An AVM can occur anywhere in the body, but brain and spinal AVMs present substantial risks when they bleed. Because the brain and its blood vessels are formed together during embryological development, abnormal blood-vessel formation is often associated with abnormal brain tissue. Little is known about the etiology of brain AVMs. The cause of brain AVMs is debated and many believe that they are congenital.
Approximately 50% of patients initially present with a bleed; often patients with an AVM experience no symptoms and their AVMs are discovered only incidentally, usually either during an autopsy or during treatment for an unrelated disorder. The proportion of patients diagnosed with unruptured AVMs has almost doubled in the past three decades with improved non-invasive imaging. About 12% of people with AVMs experience symptoms varying in severity. AVMs can irritate the surrounding brain tissue and cause seizures or headaches
The goal of brain AVM treatment is typically the prevention of hemorrhage from rupture. However, seizure control or stabilization of progressive neurological deficits are occasionally treatment goals. Interventional treatment of ruptured brain AVMs is generally advisable, considering a higher subsequent hemorrhage risk.
The management options for brain AVMs (ruptured or un-ruptured) include observation or various treatment techniques, such as microsurgical techniques, endovascular embolization and stereotactic radiotherapy used alone or in combination with varying degrees of treatment-associated morbidity and mortality. A treatment plan is devised to offer the lowest risk, yet the highest chance of obliterating the lesion.
Like the arteries to the heart, the vessels that supply blood to the brain may become narrowed due to hardening of the arteries, or atherosclerosis. When blood flow to any part of the brain decreases, a stroke may occur.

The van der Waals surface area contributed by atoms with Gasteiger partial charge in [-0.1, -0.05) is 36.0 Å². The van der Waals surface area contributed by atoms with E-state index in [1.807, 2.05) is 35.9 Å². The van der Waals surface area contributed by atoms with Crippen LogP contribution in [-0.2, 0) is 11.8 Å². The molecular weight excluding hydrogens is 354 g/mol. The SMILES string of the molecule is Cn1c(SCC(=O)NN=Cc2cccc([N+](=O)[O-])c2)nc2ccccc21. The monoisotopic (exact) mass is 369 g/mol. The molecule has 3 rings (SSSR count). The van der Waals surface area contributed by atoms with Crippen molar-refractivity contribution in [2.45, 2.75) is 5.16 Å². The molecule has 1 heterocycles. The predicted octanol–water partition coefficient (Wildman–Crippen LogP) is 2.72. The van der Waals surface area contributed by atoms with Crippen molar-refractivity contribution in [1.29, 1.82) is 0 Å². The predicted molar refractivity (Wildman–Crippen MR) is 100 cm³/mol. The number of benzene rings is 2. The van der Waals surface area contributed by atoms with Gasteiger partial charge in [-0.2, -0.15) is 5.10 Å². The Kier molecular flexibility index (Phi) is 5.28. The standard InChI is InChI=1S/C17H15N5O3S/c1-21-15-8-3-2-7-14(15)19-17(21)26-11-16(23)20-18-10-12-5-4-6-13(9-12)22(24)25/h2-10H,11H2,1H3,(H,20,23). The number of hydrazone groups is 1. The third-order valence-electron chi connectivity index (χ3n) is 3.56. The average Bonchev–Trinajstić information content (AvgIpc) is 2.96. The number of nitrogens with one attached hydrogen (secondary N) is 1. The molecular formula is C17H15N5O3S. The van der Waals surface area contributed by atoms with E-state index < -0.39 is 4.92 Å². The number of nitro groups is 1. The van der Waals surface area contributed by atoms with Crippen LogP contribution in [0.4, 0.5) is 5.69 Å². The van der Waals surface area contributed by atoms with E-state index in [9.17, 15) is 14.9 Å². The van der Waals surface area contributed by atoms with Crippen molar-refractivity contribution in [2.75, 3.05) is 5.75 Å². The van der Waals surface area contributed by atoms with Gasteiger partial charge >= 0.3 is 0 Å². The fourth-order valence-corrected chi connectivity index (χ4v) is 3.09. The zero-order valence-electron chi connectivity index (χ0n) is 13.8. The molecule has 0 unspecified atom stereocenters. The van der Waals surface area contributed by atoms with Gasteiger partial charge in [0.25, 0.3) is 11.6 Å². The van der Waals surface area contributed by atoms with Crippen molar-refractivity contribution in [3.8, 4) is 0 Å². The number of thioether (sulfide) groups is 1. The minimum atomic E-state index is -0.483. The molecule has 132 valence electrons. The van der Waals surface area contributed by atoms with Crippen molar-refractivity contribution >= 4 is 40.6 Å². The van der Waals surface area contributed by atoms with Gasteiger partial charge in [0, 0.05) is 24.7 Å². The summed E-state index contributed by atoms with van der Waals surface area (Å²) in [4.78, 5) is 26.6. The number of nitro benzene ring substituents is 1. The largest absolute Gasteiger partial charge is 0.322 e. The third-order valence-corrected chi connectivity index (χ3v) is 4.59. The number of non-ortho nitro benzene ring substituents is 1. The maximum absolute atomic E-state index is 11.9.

When atherosclerosis affects the carotid arteries in the neck and it is severe, a surgical procedure called carotid endarterectomy can be performed to clean out the artery. An alternative treatment to keep the artery open is a minimally invasive endovascular procedure called carotid angioplasty and stenting (Figure 4).
When severe atherosclerosis affects the intracranial arteries, intracranial balloon angioplasty and stenting are performed.
Awesome Doctors for your Neurosurgery Needs
Dr. Ramiro Pérez attended medical school at the University of Guadalajara School of Medicine in Guadalajara México. Dr. Pérez performed his Neurosurgery training in Centro Medico Siglo XXI IMSS and has been practicing his specialty for more than 13 years.
Dr. Nares attended medical school at the University of Aguascalientes, He is trained to perform anterior and lateral approaches to the spine from the cervical to the lumbar spine, as well as minimally invasive surgery.
Dr. Luis Robles has been practicing neurosurgery specialty for 20 years. Dr. Robles is academically active, he participates as a section editor in the World Neurosurgery journal and he has published several articles in different neurosurgery international journals.